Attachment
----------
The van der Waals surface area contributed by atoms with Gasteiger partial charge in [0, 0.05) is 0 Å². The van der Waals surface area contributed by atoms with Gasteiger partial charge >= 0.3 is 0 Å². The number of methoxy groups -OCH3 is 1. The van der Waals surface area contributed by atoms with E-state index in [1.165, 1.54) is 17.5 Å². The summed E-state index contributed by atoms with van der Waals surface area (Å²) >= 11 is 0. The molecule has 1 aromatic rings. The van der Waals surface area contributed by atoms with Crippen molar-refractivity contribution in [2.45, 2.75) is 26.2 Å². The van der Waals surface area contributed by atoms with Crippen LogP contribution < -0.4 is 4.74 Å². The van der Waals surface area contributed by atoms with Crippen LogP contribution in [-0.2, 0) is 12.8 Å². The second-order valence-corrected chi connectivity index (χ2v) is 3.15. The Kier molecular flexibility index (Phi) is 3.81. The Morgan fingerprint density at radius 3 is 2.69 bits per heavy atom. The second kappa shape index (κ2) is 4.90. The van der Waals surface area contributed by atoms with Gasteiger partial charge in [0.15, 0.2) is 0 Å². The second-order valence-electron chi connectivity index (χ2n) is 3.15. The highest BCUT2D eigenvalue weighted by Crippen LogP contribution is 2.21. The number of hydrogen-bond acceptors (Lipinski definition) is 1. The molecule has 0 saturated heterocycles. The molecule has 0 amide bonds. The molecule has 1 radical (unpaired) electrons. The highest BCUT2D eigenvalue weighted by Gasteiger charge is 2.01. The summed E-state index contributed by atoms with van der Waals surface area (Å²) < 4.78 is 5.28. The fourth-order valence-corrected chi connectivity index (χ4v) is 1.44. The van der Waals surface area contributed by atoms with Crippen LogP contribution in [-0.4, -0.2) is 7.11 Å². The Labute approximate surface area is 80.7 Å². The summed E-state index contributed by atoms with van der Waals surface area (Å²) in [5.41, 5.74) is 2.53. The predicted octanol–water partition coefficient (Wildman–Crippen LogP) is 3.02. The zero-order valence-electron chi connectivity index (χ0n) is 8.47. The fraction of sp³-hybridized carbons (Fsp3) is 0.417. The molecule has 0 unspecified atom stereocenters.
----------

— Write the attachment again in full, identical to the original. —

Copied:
The van der Waals surface area contributed by atoms with Gasteiger partial charge in [0, 0.05) is 0 Å². The van der Waals surface area contributed by atoms with Gasteiger partial charge >= 0.3 is 0 Å². The number of methoxy groups -OCH3 is 1. The van der Waals surface area contributed by atoms with E-state index in [1.165, 1.54) is 17.5 Å². The summed E-state index contributed by atoms with van der Waals surface area (Å²) >= 11 is 0. The molecule has 1 aromatic rings. The van der Waals surface area contributed by atoms with Crippen molar-refractivity contribution in [2.45, 2.75) is 26.2 Å². The van der Waals surface area contributed by atoms with Crippen LogP contribution < -0.4 is 4.74 Å². The van der Waals surface area contributed by atoms with Crippen LogP contribution in [-0.2, 0) is 12.8 Å². The second-order valence-corrected chi connectivity index (χ2v) is 3.15. The Kier molecular flexibility index (Phi) is 3.81. The Morgan fingerprint density at radius 3 is 2.69 bits per heavy atom. The second kappa shape index (κ2) is 4.90. The van der Waals surface area contributed by atoms with Gasteiger partial charge in [0.15, 0.2) is 0 Å². The second-order valence-electron chi connectivity index (χ2n) is 3.15. The highest BCUT2D eigenvalue weighted by Crippen LogP contribution is 2.21. The number of hydrogen-bond acceptors (Lipinski definition) is 1. The molecule has 0 saturated heterocycles. The molecule has 0 amide bonds. The molecule has 1 radical (unpaired) electrons. The highest BCUT2D eigenvalue weighted by Gasteiger charge is 2.01. The summed E-state index contributed by atoms with van der Waals surface area (Å²) < 4.78 is 5.28. The fourth-order valence-corrected chi connectivity index (χ4v) is 1.44. The van der Waals surface area contributed by atoms with Crippen LogP contribution in [-0.4, -0.2) is 7.11 Å². The Labute approximate surface area is 80.7 Å². The summed E-state index contributed by atoms with van der Waals surface area (Å²) in [5.41, 5.74) is 2.53. The predicted octanol–water partition coefficient (Wildman–Crippen LogP) is 3.02. The zero-order valence-electron chi connectivity index (χ0n) is 8.47. The fraction of sp³-hybridized carbons (Fsp3) is 0.417. The molecule has 0 unspecified atom stereocenters.